We were lucky enough to have a place in the Yosemite NP Lodge, right on the valley floor at the heart of the park. Why lucky? Well these rooms are at a premium during peak season and we had booked 12 months earlier and they had nearly all gone!
My wife, 2 friends and I had 5 days to explore the park and managed to pack a lot in. Unfortunately, even 5 days was not enough to “do it all”, we missed out on the walk to Half Dome and up the “ladders” but still managed most of the iconic walks: Valley Floor, Bridalveil, Happy Isles/Nevada fall, Tuolumne Grove, Mariposa Big Trees etc.
I think, though, that the most impressive walk was to Taft Point. Why “most impressive”? Well, because it held the biggest surprise. From an innocuous start to jaw dropping splendour in under a mile.
Taft Point and The Fissures can be approached in a couple of ways, you can walk up from Glacier Point, over Sentinel Dome via the Pohono Trail, this is about a 4.5 mile round trip on a well marked trail, or you can use the Taft Point trail head on Glacier Point Road, which is ca 2 mile round walk.
For the really adventurous you can use the Four Mile Trail from the valley floor to Glacier Point, but given the steep climbs, this isn’t for the faint hearted, especially if you want to do this as a day hike.
But just remember, whatever route you choose you are at 7000 to 8000 feet in altitude so be prepared. We chose the short route, so we could then spend more time on other trails, maximising our time in Yosemite.
We were up and on the road, pretty much at first light for the 30 mile drive to the trail head. Allow a good 50 mins for the drive, longer if the traffic is building up. Hitting the trail heads at 8am gave us this trail to ourselves. Not until we got back to the car did we see anyone else
The Taft Point trail is fairly flat and begins in mixed pine and fir forest on a sandy track. As you pass through the forest you join the Pohono Trail and have to ford a small stream.
Take some time to enjoy the flowers this creek nourishes; corn lily, senecio and cow parsnip to name a few. So far, so nice and easy. The heady smell of pine and sand is quite soothing on the senses and does nothing to prepare you for the next part of the walk.
As you emerge abruptly from the forest onto open rock, the trail steepens. The flower filled gully suddenly narrows, deepens and falls through a gap in the rock, sending the little stream tumbling to the valley floor a long way below you.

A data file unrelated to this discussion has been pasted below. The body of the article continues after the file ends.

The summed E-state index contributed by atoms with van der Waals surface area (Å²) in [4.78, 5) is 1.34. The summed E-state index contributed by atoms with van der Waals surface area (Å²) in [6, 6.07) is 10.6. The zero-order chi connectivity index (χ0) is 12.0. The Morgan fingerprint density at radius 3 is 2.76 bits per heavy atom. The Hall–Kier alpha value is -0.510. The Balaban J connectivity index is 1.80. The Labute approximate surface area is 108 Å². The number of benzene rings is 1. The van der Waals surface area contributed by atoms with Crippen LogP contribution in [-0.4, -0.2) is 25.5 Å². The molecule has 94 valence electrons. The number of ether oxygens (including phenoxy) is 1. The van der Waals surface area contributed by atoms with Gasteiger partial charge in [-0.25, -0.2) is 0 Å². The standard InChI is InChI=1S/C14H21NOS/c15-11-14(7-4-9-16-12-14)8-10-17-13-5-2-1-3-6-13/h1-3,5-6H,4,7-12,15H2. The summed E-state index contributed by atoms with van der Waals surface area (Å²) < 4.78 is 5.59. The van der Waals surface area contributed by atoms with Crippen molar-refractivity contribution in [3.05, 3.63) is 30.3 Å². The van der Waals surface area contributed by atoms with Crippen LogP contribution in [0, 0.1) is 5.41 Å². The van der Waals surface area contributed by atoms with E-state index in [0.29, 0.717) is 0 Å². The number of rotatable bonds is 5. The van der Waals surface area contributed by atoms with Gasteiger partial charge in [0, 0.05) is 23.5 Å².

As you descend the trail, the view starts to open up in front of you – and what a view it is – The 3 Brothers and El Capitan looking as though they are within touching distance. But you need your wits about you, keep looking at the granite you are walking on for the first of the fissures to appear.
These are narrow deep cracks in the granite some 30-40 feet in length. They are deceptive and feel easy to stride over. Maybe they would be, other than as you look down through the crack, all you can see is the valley floor some 3000 feet below you!
As the fissures extend towards the edge of the plateau the gap widens and gives even more vertigo inducing views.
Continue straight forward and follow the rock plateau as it gently rises and finishes abruptly at Taft Point. You know you are at the right place as there is a ridiculous metal fence 4 feet height, 6 feet wide to stop you falling over.
The view to the valley floor is dizzying, the view across to El Capitan quite, quite, magnificent.
Of all the walks we have ever done, this short walk still stands out as one of the best and lingers long in the minds eye, even after the rest of our trip to Yosemite faded in memory.
If you have the chance to do this walk, make sure you take a step back and look at the rugged cliff edge below Taft Point, it looks to me like stone giant, keeping watch over Yosemite, perhaps it is the Sentinel. This is the memory that will last a lifetime.